Tonga braces for the arrival of Tropical Cyclone Ian

Destructive winds, powerful thunderstorms, and dangerous ocean conditions are heading for the South Pacific island nation of Tonga as Tropical Cyclone Ian nears the area after hovering nearby for the past few days. As reported by the Fiji Meteorological Service, Ian is moving slowly in an east- southeast direction, and is expected to reach the […]
January 9, 2014

Destructive winds, powerful thunderstorms, and dangerous ocean conditions are heading for the South Pacific island nation of Tonga as Tropical Cyclone Ian nears the area after hovering nearby for the past few days. As reported by the Fiji Meteorological Service, Ian is moving slowly in an east- southeast direction, and is expected to reach the Vava’u island chain on Saturday morning, January 11, local time.

According to the Australia Network News, the Director of Tonga’s National Emergency Management Office, Leveni Aho, said that the northern islands should prepare for the worst, with the storm particularly threatening the islands of Vava’u and Ha’apai. Aho urged residents to prepare necessities such as food and water, as well as charge radios and mobile phones to maintain communication. Residents are also advised to keep away from low-lying and coastal areas.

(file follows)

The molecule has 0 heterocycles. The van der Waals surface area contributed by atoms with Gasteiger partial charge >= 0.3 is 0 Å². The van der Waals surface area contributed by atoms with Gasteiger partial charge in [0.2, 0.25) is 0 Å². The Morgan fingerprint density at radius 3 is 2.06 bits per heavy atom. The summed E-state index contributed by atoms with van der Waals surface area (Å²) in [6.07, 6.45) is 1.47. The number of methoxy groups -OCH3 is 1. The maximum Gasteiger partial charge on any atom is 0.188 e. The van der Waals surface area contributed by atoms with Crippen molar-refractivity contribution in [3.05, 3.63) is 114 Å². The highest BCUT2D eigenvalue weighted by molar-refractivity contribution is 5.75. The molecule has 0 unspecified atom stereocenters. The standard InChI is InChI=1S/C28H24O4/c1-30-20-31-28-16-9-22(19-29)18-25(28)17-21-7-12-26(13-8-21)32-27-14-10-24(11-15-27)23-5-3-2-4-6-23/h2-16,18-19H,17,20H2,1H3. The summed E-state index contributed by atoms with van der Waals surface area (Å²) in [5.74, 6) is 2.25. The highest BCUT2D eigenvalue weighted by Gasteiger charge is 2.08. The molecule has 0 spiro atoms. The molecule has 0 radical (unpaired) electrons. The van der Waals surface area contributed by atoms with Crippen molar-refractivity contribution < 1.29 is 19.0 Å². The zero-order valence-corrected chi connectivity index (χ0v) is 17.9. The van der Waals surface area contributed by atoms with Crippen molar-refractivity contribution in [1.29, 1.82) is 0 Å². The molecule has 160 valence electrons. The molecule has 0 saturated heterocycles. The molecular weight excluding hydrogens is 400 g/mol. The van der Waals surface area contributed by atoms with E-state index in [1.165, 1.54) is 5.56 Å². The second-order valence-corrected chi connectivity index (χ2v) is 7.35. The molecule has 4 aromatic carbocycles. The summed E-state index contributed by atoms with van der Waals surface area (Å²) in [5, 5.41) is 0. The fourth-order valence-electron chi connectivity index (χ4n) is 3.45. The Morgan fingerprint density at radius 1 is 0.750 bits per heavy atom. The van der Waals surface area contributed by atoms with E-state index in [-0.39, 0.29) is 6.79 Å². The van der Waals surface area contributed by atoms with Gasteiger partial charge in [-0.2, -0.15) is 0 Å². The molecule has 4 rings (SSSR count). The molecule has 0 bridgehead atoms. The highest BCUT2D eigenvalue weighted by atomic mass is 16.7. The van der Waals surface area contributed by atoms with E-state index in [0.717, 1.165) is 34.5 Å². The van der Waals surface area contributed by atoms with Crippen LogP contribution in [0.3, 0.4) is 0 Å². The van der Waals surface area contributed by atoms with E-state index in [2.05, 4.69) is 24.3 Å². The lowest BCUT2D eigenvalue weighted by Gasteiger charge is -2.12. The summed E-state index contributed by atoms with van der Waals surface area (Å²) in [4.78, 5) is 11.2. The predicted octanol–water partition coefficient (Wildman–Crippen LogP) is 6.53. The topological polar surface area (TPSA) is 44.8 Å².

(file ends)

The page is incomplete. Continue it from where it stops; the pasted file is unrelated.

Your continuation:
The United Nations Office of Coordination of Humanitarian Affairs (UN OCHA) reported that the Government of Tonga called a National Emergency Management Committee meeting on the evening of January 8, local time, and activated the National Emergency Operations Centre (EOC). The EOC is working with the national radio station to provide warnings and updates to the communities in the northern islands.

Tropical Cyclone Ian is the South Pacific’s first cyclone of the summer season and there are currently three additional areas of disturbed weather in the Pacific and Indian Oceans with the potential to develop into tropical cyclones.

For more information on Tropical Cyclone Ian:
• Visit the Tonga Meteorological Service,

• Visit the Fiji Meteorological Service,
• Look at the Joint Typhoon Warning Center’s website,
• Follow OCHA Flash Updates, and
• Take a look at PDC and Tonga’s post tsunami reconstruction project.

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